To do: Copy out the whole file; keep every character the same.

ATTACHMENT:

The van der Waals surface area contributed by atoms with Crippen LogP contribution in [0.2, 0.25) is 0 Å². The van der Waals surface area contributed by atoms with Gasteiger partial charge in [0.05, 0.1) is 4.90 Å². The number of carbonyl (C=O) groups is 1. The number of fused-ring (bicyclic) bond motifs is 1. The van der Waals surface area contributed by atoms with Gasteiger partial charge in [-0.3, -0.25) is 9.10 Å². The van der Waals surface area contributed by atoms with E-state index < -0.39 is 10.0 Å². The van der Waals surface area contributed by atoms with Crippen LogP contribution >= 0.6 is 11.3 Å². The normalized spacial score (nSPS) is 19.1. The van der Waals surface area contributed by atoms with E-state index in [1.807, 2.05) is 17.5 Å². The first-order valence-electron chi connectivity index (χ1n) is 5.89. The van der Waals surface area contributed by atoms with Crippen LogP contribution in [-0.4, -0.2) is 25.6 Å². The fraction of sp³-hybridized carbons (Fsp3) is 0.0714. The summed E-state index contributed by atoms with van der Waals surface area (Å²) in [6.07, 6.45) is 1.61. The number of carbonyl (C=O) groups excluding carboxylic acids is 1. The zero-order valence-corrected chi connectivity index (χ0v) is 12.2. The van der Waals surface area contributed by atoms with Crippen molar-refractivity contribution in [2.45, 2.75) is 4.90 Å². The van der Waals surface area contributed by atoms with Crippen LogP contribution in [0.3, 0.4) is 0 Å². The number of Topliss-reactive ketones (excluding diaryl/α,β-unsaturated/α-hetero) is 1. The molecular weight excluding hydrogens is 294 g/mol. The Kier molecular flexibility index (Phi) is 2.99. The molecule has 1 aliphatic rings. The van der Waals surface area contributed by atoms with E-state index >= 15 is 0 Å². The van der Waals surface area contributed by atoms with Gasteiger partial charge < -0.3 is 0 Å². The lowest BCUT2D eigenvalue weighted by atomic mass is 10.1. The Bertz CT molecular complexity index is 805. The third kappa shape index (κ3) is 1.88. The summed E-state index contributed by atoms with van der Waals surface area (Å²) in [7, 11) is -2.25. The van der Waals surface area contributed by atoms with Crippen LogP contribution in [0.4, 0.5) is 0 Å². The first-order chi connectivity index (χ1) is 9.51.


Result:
The van der Waals surface area contributed by atoms with Crippen LogP contribution in [0.2, 0.25) is 0 Å². The van der Waals surface area contributed by atoms with Gasteiger partial charge in [0.05, 0.1) is 4.90 Å². The number of carbonyl (C=O) groups is 1. The number of fused-ring (bicyclic) bond motifs is 1. The van der Waals surface area contributed by atoms with Gasteiger partial charge in [-0.3, -0.25) is 9.10 Å². The van der Waals surface area contributed by atoms with E-state index < -0.39 is 10.0 Å². The van der Waals surface area contributed by atoms with Crippen LogP contribution >= 0.6 is 11.3 Å². The normalized spacial score (nSPS) is 19.1. The van der Waals surface area contributed by atoms with E-state index in [1.807, 2.05) is 17.5 Å². The first-order valence-electron chi connectivity index (χ1n) is 5.89. The van der Waals surface area contributed by atoms with Crippen LogP contribution in [-0.4, -0.2) is 25.6 Å². The fraction of sp³-hybridized carbons (Fsp3) is 0.0714. The summed E-state index contributed by atoms with van der Waals surface area (Å²) in [6.07, 6.45) is 1.61. The number of carbonyl (C=O) groups excluding carboxylic acids is 1. The zero-order valence-corrected chi connectivity index (χ0v) is 12.2. The van der Waals surface area contributed by atoms with Crippen molar-refractivity contribution in [2.45, 2.75) is 4.90 Å². The van der Waals surface area contributed by atoms with Crippen LogP contribution in [0.3, 0.4) is 0 Å². The number of Topliss-reactive ketones (excluding diaryl/α,β-unsaturated/α-hetero) is 1. The molecular weight excluding hydrogens is 294 g/mol. The Kier molecular flexibility index (Phi) is 2.99. The molecule has 1 aliphatic rings. The van der Waals surface area contributed by atoms with E-state index >= 15 is 0 Å². The van der Waals surface area contributed by atoms with Gasteiger partial charge < -0.3 is 0 Å². The lowest BCUT2D eigenvalue weighted by atomic mass is 10.1. The Bertz CT molecular complexity index is 805. The third kappa shape index (κ3) is 1.88. The summed E-state index contributed by atoms with van der Waals surface area (Å²) in [7, 11) is -2.25. The van der Waals surface area contributed by atoms with Crippen LogP contribution in [0.4, 0.5) is 0 Å². The first-order chi connectivity index (χ1) is 9.51.